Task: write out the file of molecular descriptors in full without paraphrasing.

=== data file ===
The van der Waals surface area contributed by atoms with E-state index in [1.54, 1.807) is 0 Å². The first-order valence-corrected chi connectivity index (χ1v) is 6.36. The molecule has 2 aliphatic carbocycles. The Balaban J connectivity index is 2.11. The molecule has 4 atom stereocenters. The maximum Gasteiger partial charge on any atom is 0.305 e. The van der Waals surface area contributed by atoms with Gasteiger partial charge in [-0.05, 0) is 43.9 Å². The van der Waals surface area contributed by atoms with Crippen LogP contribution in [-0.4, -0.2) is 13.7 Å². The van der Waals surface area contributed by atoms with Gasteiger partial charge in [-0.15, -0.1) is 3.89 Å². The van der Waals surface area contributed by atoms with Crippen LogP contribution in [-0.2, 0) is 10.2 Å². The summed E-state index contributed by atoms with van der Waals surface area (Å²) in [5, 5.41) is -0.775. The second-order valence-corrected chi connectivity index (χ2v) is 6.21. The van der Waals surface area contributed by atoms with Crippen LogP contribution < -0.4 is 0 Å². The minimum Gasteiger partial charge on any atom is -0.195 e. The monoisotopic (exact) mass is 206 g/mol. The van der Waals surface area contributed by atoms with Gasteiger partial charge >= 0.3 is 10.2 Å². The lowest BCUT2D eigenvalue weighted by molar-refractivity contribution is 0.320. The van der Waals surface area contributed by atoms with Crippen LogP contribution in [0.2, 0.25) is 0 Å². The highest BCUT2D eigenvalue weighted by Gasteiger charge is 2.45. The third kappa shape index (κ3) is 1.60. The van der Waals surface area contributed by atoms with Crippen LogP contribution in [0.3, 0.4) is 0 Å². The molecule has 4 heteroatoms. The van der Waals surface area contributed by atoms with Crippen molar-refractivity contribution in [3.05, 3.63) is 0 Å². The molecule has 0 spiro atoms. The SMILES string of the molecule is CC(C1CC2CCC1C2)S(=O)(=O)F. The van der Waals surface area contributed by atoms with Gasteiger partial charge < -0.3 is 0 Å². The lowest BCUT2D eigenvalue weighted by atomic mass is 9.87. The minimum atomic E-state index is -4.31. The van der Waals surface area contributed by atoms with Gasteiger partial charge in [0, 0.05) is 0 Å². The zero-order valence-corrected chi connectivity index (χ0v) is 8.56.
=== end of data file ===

The van der Waals surface area contributed by atoms with E-state index in [1.54, 1.807) is 0 Å². The first-order valence-corrected chi connectivity index (χ1v) is 6.36. The molecule has 2 aliphatic carbocycles. The Balaban J connectivity index is 2.11. The molecule has 4 atom stereocenters. The maximum Gasteiger partial charge on any atom is 0.305 e. The van der Waals surface area contributed by atoms with Gasteiger partial charge in [-0.05, 0) is 43.9 Å². The van der Waals surface area contributed by atoms with Crippen LogP contribution in [-0.4, -0.2) is 13.7 Å². The van der Waals surface area contributed by atoms with Gasteiger partial charge in [-0.15, -0.1) is 3.89 Å². The van der Waals surface area contributed by atoms with Crippen LogP contribution in [-0.2, 0) is 10.2 Å². The summed E-state index contributed by atoms with van der Waals surface area (Å²) in [5, 5.41) is -0.775. The second-order valence-corrected chi connectivity index (χ2v) is 6.21. The van der Waals surface area contributed by atoms with Crippen LogP contribution < -0.4 is 0 Å². The minimum Gasteiger partial charge on any atom is -0.195 e. The monoisotopic (exact) mass is 206 g/mol. The van der Waals surface area contributed by atoms with Gasteiger partial charge >= 0.3 is 10.2 Å². The lowest BCUT2D eigenvalue weighted by molar-refractivity contribution is 0.320. The van der Waals surface area contributed by atoms with Crippen LogP contribution in [0.2, 0.25) is 0 Å². The highest BCUT2D eigenvalue weighted by Gasteiger charge is 2.45. The third kappa shape index (κ3) is 1.60. The van der Waals surface area contributed by atoms with Crippen LogP contribution in [0.3, 0.4) is 0 Å². The molecule has 4 heteroatoms. The van der Waals surface area contributed by atoms with Crippen molar-refractivity contribution in [3.05, 3.63) is 0 Å². The molecule has 0 spiro atoms. The SMILES string of the molecule is CC(C1CC2CCC1C2)S(=O)(=O)F. The van der Waals surface area contributed by atoms with Gasteiger partial charge < -0.3 is 0 Å². The lowest BCUT2D eigenvalue weighted by atomic mass is 9.87. The minimum atomic E-state index is -4.31. The van der Waals surface area contributed by atoms with Gasteiger partial charge in [0, 0.05) is 0 Å². The zero-order valence-corrected chi connectivity index (χ0v) is 8.56.